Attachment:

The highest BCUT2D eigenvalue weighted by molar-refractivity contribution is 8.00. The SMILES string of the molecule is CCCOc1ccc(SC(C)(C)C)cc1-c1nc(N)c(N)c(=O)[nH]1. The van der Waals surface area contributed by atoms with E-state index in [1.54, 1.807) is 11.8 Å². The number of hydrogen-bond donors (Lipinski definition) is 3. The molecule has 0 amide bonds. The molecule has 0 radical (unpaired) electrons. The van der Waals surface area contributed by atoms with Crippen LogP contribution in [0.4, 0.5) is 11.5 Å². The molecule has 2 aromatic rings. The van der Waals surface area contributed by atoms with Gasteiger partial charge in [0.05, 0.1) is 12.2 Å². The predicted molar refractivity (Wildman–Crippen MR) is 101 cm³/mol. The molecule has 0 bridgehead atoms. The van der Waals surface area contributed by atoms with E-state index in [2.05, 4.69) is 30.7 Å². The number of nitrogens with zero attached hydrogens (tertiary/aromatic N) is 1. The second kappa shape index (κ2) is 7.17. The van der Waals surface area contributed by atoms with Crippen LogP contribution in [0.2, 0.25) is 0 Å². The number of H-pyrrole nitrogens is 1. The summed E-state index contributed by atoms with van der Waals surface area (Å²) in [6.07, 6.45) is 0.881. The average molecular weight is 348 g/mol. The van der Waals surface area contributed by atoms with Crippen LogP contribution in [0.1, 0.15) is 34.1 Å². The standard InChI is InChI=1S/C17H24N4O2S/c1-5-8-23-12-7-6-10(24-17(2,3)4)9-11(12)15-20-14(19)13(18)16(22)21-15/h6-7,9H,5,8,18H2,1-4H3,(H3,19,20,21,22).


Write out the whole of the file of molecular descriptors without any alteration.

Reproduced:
The highest BCUT2D eigenvalue weighted by molar-refractivity contribution is 8.00. The SMILES string of the molecule is CCCOc1ccc(SC(C)(C)C)cc1-c1nc(N)c(N)c(=O)[nH]1. The van der Waals surface area contributed by atoms with E-state index in [1.54, 1.807) is 11.8 Å². The number of hydrogen-bond donors (Lipinski definition) is 3. The molecule has 0 amide bonds. The molecule has 0 radical (unpaired) electrons. The van der Waals surface area contributed by atoms with Crippen LogP contribution in [0.4, 0.5) is 11.5 Å². The molecule has 2 aromatic rings. The van der Waals surface area contributed by atoms with Gasteiger partial charge in [0.05, 0.1) is 12.2 Å². The predicted molar refractivity (Wildman–Crippen MR) is 101 cm³/mol. The molecule has 0 bridgehead atoms. The van der Waals surface area contributed by atoms with E-state index in [2.05, 4.69) is 30.7 Å². The number of nitrogens with zero attached hydrogens (tertiary/aromatic N) is 1. The second kappa shape index (κ2) is 7.17. The van der Waals surface area contributed by atoms with Crippen LogP contribution in [0.2, 0.25) is 0 Å². The number of H-pyrrole nitrogens is 1. The summed E-state index contributed by atoms with van der Waals surface area (Å²) in [6.07, 6.45) is 0.881. The average molecular weight is 348 g/mol. The van der Waals surface area contributed by atoms with Crippen LogP contribution in [0.1, 0.15) is 34.1 Å². The standard InChI is InChI=1S/C17H24N4O2S/c1-5-8-23-12-7-6-10(24-17(2,3)4)9-11(12)15-20-14(19)13(18)16(22)21-15/h6-7,9H,5,8,18H2,1-4H3,(H3,19,20,21,22).